You mentioned glossy sap exuded by burned trees. when I photographed in the remains of the Bastrop forest two-and-a-half years after the fire I noticed what I took to be sap, though it had a mostly dull rather than glossy exterior:


      Steve Schwartzman

      November 15, 2014 at 4:03 AM

      • It’s nice to read that someone else finds beauty/interest in this process. Here in my region, bushfires are common. While the effects can often be devastating, it is comforting to see the resilience of nature as the bush regenerates in a glorious brilliant green flush. In fact, there are quite a few native Australian species of trees that need the intense heat of a bushfire in order for their seeds to germinate! A couple of my posts, Karawatha Forest and also Daisy Hill/Venman Bushland have bushfire pictures. In late winter/early spring, “controlled burns” are conducted to prevent out of control wild fires wreaking extensive damage to property. The resin/sap that I see here is very glossy and red, different to the unusual sap in the picture you referred me to. Thank you for sharing these links to your pictures and for the conversation. 🙂


        November 15, 2014 at 6:11 PM

  8. It’s disturbing to read (I think in your previous post it was) how many wild fires there have been in this area in what seems a short time. At the same time, as others have said, there is a beauty in the contrast between the dead trees and the floor of greenery that emerges below. I remember this very well from a huge fire out on Long Island some time back. Driving back and forth to LI over a period, it was quite interesting (and also a relief) to see new growth begin to take hold underneath the blackened trees.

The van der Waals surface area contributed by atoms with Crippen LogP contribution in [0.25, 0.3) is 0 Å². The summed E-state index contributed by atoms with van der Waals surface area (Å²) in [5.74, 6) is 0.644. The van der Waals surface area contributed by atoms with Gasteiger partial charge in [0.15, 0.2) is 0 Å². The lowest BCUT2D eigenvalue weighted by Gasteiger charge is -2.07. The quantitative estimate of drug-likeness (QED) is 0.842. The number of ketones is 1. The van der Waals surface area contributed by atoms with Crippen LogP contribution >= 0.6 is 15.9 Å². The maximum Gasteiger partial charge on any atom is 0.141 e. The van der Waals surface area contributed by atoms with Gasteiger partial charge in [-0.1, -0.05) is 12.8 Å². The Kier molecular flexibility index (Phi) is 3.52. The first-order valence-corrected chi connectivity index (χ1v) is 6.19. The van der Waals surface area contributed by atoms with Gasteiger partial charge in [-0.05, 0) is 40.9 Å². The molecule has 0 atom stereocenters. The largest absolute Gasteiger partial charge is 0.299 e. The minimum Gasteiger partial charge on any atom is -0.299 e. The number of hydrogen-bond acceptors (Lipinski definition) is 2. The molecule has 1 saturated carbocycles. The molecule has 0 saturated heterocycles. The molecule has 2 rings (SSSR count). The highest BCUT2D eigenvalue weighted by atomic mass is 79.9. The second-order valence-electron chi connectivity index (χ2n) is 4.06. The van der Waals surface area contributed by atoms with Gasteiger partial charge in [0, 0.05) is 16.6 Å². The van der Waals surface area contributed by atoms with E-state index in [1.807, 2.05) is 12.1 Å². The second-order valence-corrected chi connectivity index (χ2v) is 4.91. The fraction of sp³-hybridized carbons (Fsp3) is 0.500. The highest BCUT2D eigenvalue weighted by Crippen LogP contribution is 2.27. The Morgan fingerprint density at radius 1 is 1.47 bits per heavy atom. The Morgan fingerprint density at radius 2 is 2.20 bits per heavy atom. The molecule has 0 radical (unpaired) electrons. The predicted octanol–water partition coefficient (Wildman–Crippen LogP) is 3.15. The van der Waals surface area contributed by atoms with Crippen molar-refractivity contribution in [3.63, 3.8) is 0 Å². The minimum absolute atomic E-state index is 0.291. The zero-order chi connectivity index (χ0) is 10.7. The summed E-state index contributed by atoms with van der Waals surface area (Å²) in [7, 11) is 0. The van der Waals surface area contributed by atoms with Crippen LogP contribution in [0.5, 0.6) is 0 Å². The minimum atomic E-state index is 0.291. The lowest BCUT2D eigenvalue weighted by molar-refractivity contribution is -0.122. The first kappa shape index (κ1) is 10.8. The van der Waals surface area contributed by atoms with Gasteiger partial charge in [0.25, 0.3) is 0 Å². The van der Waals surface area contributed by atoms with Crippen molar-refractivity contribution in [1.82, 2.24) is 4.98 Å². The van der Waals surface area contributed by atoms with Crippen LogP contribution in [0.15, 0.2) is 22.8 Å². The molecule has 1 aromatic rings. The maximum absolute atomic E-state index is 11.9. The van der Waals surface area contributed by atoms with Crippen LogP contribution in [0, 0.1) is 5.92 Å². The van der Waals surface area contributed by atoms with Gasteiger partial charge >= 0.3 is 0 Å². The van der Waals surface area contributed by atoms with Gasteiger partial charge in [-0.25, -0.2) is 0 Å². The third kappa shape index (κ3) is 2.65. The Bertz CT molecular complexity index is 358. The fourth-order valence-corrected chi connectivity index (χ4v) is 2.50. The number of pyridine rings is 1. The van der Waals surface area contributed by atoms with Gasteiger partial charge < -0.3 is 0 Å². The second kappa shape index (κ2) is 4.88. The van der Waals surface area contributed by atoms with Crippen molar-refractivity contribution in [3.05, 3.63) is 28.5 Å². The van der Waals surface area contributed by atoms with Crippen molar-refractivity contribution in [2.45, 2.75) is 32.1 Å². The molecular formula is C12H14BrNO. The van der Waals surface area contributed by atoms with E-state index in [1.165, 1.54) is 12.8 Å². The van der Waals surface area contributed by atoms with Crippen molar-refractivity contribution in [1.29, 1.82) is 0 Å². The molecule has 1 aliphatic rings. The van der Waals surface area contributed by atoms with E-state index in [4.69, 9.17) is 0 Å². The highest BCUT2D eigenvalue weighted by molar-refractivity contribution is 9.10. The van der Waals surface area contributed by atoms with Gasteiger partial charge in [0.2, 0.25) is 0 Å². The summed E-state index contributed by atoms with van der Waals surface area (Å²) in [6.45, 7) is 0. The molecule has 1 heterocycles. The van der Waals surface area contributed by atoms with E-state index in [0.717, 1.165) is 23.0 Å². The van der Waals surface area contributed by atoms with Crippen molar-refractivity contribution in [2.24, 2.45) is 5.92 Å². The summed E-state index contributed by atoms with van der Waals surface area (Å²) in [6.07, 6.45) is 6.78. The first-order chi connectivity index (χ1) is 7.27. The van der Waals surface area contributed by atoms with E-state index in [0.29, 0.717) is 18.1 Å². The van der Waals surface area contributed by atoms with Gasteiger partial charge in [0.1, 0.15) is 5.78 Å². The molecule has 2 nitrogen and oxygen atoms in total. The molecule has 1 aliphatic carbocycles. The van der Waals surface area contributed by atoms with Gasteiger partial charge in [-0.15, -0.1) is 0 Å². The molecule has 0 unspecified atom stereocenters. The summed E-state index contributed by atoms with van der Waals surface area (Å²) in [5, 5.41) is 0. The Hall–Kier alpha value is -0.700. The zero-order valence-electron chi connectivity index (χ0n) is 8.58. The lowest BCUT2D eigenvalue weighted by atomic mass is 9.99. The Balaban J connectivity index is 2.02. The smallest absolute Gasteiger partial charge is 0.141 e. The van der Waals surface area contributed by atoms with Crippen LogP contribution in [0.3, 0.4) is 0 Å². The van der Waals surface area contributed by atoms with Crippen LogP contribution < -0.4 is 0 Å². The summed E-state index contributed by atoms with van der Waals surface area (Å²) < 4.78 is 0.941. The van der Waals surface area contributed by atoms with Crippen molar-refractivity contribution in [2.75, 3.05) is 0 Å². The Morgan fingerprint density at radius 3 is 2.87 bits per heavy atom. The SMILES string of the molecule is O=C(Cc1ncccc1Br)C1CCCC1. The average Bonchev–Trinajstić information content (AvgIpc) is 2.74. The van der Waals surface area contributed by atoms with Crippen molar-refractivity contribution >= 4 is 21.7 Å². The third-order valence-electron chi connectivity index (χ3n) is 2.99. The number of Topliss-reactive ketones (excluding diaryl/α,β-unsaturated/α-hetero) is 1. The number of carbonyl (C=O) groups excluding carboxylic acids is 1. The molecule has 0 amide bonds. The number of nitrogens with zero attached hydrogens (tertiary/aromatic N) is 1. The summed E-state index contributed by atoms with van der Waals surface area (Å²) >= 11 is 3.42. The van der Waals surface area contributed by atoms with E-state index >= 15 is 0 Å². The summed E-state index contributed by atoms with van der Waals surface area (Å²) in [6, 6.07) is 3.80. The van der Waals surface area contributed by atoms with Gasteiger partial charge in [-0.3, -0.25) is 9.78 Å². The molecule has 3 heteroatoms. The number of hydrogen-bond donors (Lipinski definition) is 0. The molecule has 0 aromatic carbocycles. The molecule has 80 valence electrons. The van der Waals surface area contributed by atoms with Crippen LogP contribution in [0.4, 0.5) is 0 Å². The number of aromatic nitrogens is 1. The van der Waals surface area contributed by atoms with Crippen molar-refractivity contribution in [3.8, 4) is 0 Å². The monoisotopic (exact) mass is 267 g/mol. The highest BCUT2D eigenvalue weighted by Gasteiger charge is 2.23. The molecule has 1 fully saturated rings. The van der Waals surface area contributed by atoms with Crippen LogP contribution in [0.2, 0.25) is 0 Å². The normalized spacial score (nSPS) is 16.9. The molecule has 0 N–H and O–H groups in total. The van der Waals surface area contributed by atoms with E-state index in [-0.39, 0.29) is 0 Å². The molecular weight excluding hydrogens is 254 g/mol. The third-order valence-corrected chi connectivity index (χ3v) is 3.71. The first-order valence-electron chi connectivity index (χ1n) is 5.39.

Susan Scheid

    November 15, 2014 at 4:14 PM

    • I, too, was surprised by how many wildfires have struck Mesa Verde, but the document that lists them attributes each one to a lightning strike, which is a natural phenomenon. As you point out, forests seem to begin regenerating fairly quickly after these fires. With the grove shown in this photograph, I think the trees are naturally slow-growing, but the process had clearly begun, and begun well, by the time I arrived there.

      Steve Schwartzman

      November 15, 2014 at 5:29 PM

  9. As it greens back up, are you noticing different species coming in?


    November 26, 2014 at 8:35 AM

    • I’m sorry to say I was there for only 20 minutes, and I was focused so much on picture-taking that I didn’t pay attention to the kinds of plants that were coming in.

      Steve Schwartzman

      November 26, 2014 at 9:06 AM

  10. […] direction and noticed other dead trees that leaned in strange directions. They reminded me of scragglier and therefore pictorially more interesting dead trees that had fascinated me at Mesa Verde in […]